The PGA TOUR’s Player of the Year and Rookie of the Year awards are
up for grabs, as well. Those races are still too close to call. Like the
FedExCup, they could come down to the final putt at Atlanta’s East Lake
The rookie race comes down to Scottie Scheffler and
Viktor Hovland. Scheffler could be the second consecutive player to win
the Korn Ferry Tour Player of the Year and PGA TOUR Rookie of the Year
awards in consecutive years. Sungjae Im did it last year. Before him,
only one player, Stewart Cink, had accomplished that feat.
who’s 17th in the FedExCup, finished fourth in both a FedExCup Playoffs
event (THE NORTHERN TRUST) and a major (PGA Championship). He also had
two third-place finishes this season, and shot a 59.
Hovland, on the other hand, has something Scheffler does not: a win.
Hovland’s came at the Puerto Rico Open. He also finished third in the
Workday Charity Open and ranks 27th in the FedExCup. He probably needs
to surpass Scheffler this week to have a chance at taking home top
The race for Player of the Year is much more wide open.
least one-fifth of the TOUR Championship field has a chance at the
Player of the Year trophy, which is voted on by the players. Justin
Thomas leads the TOUR with three wins this season, including the World
Golf Championships-FedEx St. Jude Invitational. Another five players
have won twice this season (strangely, we’ve seen more multiple winners
in this shortened season than we did last season). Any of those two-time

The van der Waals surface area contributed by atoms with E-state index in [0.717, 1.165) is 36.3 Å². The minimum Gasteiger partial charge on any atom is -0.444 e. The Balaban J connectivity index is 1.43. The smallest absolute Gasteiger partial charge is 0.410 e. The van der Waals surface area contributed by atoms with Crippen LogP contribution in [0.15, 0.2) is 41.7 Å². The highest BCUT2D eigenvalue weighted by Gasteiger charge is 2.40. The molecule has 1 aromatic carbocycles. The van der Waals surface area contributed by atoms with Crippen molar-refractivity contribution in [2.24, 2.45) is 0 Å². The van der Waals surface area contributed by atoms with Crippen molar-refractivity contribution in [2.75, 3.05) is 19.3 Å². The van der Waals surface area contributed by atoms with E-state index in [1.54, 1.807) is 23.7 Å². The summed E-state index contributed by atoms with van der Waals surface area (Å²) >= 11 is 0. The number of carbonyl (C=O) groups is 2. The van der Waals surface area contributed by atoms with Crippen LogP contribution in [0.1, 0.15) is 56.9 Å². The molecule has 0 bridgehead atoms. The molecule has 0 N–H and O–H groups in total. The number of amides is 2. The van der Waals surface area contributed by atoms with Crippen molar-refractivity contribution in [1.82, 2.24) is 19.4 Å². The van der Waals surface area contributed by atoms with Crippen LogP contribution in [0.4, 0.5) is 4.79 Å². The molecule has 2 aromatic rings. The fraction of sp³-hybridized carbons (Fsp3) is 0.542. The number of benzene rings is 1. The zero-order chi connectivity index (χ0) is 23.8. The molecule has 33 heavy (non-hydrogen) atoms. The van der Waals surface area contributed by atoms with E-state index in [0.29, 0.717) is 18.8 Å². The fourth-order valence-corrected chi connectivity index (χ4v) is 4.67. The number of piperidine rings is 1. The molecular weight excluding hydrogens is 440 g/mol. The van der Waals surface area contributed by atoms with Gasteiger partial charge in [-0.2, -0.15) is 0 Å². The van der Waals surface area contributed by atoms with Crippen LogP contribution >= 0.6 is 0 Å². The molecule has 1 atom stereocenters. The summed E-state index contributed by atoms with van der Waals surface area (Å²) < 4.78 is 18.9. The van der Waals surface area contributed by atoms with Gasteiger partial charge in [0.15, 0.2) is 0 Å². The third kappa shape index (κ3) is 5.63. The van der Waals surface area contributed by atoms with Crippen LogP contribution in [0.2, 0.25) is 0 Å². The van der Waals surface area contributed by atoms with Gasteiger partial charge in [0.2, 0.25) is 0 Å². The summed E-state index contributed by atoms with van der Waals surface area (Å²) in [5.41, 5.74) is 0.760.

winners can lay claim to the Player of the Year Award if they win the
FedExCup. Not only would the TOUR Championship be their third win of the
year, but it would come with the prize of the FedExCup, which awards
The group of players with two wins
includes Johnson, Rahm, who has conquered two of the four hardest
courses this season (Muirfield Village, Olympia fields); Webb Simpson, a
medium-length driver thriving in an era of long hitters; Brendon Todd,
whose comeback from oblivion would undoubtedly garner votes from his
peers; and Morikawa, who was beat out by Matthew Wolff for college
golf’s top awards in 2019 but could be PGA TOUR Player of the Year a
Morikawa starts the first round at East Lake five
strokes behind Johnson. It’s the same position in which McIlroy started
before winning last year’s TOUR Championship and FedExCup.
is the second year of the TOUR Champioship’s staggered start. Johnson,
the FedExCup leader, starts at 10 under. Rahm is 8 under. And players
farther down the FedExCup standings will start farther behind Johnson.
Then, come Monday, the final leaderboard also represents the final
One scoreboard. One championship. One trophy.
unique format plays mind tricks on the world’s best players, disrupting
their routines and throwing them out of their comfort zones.
would consider the two-shot lead an advantage, but it’s not that easy.
At most tournaments, a player doesn’t hold a lead until Thursday night.
Johnson has been leading the TOUR Championship since he left Olympia
Fields on Sunday night. That wears on a player.
have the pressure of the FedExCup on your shoulders four days in a row,